Mark's Reviews > The Wee Free Men: The Beginning

The Wee Free Men by Terry Pratchett
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Mar 05, 2012

it was amazing
Read from March 05 to April 04, 2012


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Mark Read Terry Pratchett. Just do it. You won't regret it. Everything he writes is superior to most anything else. Even this (technically) young adult series of books about witch Tiffany Aching, which did NOT begin as a response to Rowling -- Pratchett is smarter, funnier and writes more believable characters; however, he's also not at all attempting the same sweeping, heroic mythology -- is charming and fine for all ages.

Harlan Ellison wrote something like "Terry is the wisest, kindest and funniest teacher you can imagine." And if that cranky bastard warmed to TP, you will too.

Seriously: This is your Christmas gift for the next five years. Especially early in his career, TP was enormously prolific. His Discworld series now runs to something like three dozen novels, including the Tiffany books and a few other oddball offshoots.

Discworld is a lot like our world, only where we have myth and legend, they have the everyday. Trolls work as bouncers and mafioso. Vampires attempt to go black-ribbon (eating blood sausage and drinking lots and lots of coffee). The city Watch of Ankh-Morpork (the great city-state of Discworld, somewhat equivalent to New York City in the 19th century or London in the 18th) contains all of the above plus dwarves, werewolves, gnomes and other folk who are just trying to get ahead.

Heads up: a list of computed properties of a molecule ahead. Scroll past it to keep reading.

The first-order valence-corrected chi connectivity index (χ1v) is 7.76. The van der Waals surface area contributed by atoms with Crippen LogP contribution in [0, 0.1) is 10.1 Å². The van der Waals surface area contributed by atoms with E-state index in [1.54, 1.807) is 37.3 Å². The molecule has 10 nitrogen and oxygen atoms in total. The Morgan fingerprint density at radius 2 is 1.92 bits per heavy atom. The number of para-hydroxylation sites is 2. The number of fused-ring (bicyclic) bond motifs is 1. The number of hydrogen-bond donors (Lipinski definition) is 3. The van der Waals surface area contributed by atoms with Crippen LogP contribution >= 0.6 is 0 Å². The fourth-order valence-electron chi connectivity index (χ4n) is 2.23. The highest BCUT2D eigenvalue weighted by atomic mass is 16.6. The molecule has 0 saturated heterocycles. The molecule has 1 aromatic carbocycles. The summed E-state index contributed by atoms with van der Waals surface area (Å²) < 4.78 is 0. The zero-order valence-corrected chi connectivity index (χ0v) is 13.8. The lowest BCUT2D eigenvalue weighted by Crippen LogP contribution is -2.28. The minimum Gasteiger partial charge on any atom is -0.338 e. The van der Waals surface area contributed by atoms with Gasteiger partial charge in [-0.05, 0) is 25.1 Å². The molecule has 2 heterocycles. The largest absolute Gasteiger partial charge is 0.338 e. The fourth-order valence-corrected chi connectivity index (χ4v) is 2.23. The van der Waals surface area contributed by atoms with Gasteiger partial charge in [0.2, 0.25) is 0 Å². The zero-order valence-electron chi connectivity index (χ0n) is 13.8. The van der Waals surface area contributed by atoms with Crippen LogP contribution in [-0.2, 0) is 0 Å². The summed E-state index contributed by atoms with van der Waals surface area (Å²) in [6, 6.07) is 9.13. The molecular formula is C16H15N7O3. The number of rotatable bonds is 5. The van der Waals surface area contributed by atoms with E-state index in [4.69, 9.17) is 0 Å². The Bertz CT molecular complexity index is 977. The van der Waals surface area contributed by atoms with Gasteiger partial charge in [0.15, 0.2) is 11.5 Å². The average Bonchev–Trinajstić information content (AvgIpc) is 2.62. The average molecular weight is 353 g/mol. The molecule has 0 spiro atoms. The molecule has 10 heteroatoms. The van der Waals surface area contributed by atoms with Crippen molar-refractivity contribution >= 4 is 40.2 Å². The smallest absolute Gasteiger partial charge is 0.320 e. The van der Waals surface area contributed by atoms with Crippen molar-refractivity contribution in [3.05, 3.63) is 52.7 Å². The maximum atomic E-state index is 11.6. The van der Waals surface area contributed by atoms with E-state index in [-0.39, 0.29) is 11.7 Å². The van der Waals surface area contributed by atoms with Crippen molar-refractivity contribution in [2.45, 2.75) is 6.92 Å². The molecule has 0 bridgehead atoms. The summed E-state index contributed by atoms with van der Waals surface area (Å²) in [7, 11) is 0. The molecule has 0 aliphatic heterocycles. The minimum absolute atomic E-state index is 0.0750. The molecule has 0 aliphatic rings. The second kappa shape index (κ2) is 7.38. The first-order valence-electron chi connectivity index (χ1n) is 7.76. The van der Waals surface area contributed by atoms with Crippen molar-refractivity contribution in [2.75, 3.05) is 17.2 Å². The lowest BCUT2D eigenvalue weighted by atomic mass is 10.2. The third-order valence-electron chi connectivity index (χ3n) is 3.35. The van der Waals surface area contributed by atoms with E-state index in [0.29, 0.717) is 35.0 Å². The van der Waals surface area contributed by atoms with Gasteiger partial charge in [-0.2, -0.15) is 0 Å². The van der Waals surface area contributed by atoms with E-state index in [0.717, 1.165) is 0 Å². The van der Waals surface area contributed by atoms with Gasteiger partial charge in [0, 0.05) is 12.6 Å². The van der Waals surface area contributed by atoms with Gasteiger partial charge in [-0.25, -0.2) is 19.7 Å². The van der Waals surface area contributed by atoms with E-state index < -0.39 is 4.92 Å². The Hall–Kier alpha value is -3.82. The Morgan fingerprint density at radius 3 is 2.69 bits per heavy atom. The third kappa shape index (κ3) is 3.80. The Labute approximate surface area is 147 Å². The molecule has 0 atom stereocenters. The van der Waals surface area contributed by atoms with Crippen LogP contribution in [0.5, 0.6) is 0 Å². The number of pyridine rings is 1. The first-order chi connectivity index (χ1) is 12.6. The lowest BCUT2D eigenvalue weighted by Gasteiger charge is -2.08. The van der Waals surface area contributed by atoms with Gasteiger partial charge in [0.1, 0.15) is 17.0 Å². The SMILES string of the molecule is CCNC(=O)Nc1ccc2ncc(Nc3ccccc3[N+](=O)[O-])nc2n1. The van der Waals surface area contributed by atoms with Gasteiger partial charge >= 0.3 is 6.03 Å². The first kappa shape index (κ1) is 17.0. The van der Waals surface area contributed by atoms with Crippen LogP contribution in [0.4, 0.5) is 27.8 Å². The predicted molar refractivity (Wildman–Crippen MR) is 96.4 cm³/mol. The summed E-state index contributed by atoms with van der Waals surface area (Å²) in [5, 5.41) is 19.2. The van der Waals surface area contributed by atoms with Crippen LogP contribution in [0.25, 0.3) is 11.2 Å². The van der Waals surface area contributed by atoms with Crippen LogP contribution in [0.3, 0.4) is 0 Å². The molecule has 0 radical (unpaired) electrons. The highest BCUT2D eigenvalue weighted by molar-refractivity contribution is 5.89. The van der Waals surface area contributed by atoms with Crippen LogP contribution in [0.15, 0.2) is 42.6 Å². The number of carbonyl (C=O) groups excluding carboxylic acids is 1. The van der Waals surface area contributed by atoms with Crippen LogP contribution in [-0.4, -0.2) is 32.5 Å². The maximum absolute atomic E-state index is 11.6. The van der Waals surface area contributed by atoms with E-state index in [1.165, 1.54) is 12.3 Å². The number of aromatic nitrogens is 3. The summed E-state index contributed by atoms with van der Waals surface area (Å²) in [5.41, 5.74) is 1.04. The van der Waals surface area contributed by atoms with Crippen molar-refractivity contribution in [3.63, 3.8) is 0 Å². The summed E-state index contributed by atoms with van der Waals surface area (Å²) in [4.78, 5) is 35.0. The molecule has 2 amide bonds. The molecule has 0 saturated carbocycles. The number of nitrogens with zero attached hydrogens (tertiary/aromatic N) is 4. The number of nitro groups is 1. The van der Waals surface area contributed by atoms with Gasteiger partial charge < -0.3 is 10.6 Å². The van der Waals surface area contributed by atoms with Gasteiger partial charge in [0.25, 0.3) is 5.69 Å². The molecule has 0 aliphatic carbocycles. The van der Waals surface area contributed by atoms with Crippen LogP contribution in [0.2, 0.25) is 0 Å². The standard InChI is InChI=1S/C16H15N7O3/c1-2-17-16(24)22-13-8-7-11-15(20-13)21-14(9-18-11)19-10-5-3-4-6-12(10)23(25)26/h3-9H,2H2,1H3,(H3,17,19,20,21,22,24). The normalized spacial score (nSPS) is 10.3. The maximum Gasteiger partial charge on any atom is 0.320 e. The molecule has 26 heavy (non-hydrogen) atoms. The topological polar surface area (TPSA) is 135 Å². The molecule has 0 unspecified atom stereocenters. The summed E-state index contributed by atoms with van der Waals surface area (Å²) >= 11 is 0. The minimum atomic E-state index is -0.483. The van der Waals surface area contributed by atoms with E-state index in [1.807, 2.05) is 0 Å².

You can pick TP's books up anywhere and enjoy. But if you choose to start chronologically, give "The Colour of Magic" and "The Light Fantastic" time to grow on you. Early efforts, but with the glimmer.

If you want to see where he really kicks into high gear, pick up "Wyrd Sisters," which in the most simplistic sense, is "Macbeth" from the point of view of the witches. Who are much funnier than anything in Shakespeare. And I say this as the co-founder of a summer Shakespeare group.


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